Rani Mukerji played a Maharashtrian in Aiyya and for her it was “love at first smell” for Prithviraj - the tall, dark and handsome South Indian hero of the film. Amit Trivedi's hit number Dreamum Wakeuppam, was the typical stereotype - loud garish dance number you see in south mass hero movies.
However, the film bombed and in Kerala, Prithviraj was criticised for doing a film where south Indians were shown in bad light. Prithviraj claimed exactly the opposite in an interview: “Aiyya shows South Indians as very attractive. In the movie, Rani plays a girl who finds everything about South Indianism — smell, colour, looks, complexion — very cool and sexy. It sort of puts all south Indian characteristics in a way that Bollywood has not looked at before."
Recently, Tamil superstar Ajith, considered the most handsome actor in the industry, did a cameo in the Tamil copy of Sridevi’s English Vinglish. The same role was done by Amitabh Bachchan in the original Hindi version of the film.
His fans are upset that director Gauri Shinde did not take him in the Hindi version of the film. Meanwhile, two more aspirants are getting ready for their Bollywood debuts. Chiranjeevi’s son Ram Charan is set to launch in Bollywood in the remake of 1972 Amitabh Bachchan super hit Zanjeer. The film directed by Apoorva Lakhia has Priyanka Chopra playing Charan’s heroine.
Rajinikanth’s son-in-law and popular Tamil actor Dhanush is also doing his first Hindi film titled Raanjhnaa directed by Aanand L Rai of Tanu Weds Manu fame, with Sonam Kapoor as the female lead and music by AR Rahman.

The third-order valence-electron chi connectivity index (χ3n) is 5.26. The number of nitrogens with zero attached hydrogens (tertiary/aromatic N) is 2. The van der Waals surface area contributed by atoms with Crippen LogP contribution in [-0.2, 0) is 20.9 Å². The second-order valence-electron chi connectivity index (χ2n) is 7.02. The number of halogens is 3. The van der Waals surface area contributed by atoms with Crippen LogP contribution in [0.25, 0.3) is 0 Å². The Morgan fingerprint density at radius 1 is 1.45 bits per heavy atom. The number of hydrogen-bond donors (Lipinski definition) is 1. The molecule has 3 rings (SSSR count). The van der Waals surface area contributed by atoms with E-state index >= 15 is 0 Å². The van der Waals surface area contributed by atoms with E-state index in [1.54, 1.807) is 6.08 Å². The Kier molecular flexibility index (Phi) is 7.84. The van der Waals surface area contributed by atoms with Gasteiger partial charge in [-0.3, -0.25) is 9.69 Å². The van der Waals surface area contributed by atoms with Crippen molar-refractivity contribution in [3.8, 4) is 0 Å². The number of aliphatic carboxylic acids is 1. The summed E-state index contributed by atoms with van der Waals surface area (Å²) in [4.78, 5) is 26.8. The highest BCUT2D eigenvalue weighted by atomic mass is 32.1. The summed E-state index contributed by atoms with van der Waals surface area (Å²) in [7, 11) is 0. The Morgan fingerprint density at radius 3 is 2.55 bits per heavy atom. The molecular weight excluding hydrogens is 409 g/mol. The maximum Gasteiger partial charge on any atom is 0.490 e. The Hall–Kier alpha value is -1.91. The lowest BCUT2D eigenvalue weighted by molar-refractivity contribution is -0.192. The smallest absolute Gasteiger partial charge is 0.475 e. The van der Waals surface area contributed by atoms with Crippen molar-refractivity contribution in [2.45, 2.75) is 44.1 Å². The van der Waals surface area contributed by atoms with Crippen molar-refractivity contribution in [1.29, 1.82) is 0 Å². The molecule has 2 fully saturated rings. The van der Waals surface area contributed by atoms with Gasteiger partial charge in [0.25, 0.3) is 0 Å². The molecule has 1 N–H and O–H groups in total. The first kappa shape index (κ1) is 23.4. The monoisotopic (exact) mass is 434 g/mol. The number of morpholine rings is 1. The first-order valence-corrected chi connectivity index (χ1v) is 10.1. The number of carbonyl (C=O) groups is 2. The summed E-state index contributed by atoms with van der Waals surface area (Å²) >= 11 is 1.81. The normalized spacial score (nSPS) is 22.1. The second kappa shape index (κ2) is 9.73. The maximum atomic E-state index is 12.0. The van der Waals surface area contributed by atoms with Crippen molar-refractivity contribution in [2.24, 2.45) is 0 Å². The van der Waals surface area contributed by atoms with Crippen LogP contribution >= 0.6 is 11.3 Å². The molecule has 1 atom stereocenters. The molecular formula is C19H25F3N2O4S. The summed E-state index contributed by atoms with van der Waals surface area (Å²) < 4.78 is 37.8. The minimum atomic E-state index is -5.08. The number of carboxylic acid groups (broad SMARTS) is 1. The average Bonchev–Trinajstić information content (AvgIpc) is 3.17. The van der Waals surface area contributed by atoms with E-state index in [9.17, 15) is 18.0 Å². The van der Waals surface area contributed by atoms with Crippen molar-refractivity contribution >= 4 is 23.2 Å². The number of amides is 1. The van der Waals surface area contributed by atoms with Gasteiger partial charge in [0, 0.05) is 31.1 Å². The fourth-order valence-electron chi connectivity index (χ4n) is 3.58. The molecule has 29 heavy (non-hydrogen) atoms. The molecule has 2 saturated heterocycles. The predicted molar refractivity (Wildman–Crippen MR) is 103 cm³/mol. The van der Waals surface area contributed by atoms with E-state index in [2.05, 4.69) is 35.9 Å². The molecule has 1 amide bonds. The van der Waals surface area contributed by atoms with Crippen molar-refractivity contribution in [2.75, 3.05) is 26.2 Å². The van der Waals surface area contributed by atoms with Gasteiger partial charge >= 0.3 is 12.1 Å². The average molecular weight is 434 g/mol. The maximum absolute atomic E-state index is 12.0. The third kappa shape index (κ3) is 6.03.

Dhanush who did not know Hindi is said to have kept a tutor and learned the language. Later as per the director’s demand, he learned the kind of Hindi spoken in Varanasi, where the story takes place.
Following the disastrous debut of Prithviraj, one has to wait and see the fate of Ram Charan and Dhaunsh. Says a popular Tamil journalist: “Our south Indian heroes think that they will get a pan Indian audience if they do Hindi films, which will help them to increase their salary. But in reality those who tried to enter Bollywood have fallen between two stools. They were not accepted by north Indian audiences and the Tamil version of the film got rejected by their fans. Why is it that there are no buyers for Kamal Haasan’s forthcoming Vishwaroop, in which he had brought in Hindi actors in supporting roles? ”
As director AR Murgadoss of Ghajini fame remarked: “The sensibilities of the north and south Indian audiences are different. I’m now going to remake my Vijay starrer Thuppakki in Hindi with Akshay Kumar. Of course I will be making changes in the script to suit the taste and flavour of north Indian audiences.”
Concludes Malayalam superstar Mohanlal, after doing three Hindi films in which he was typecast as a south Indian cop: "I have been working for 33 years in Malayalam cinema, what should I come and prove in Hindi industry? I am content and happy with my own language. Now, if I get a very good and irresistible role, then I will try and do a film here. I don’t want to prove anything.”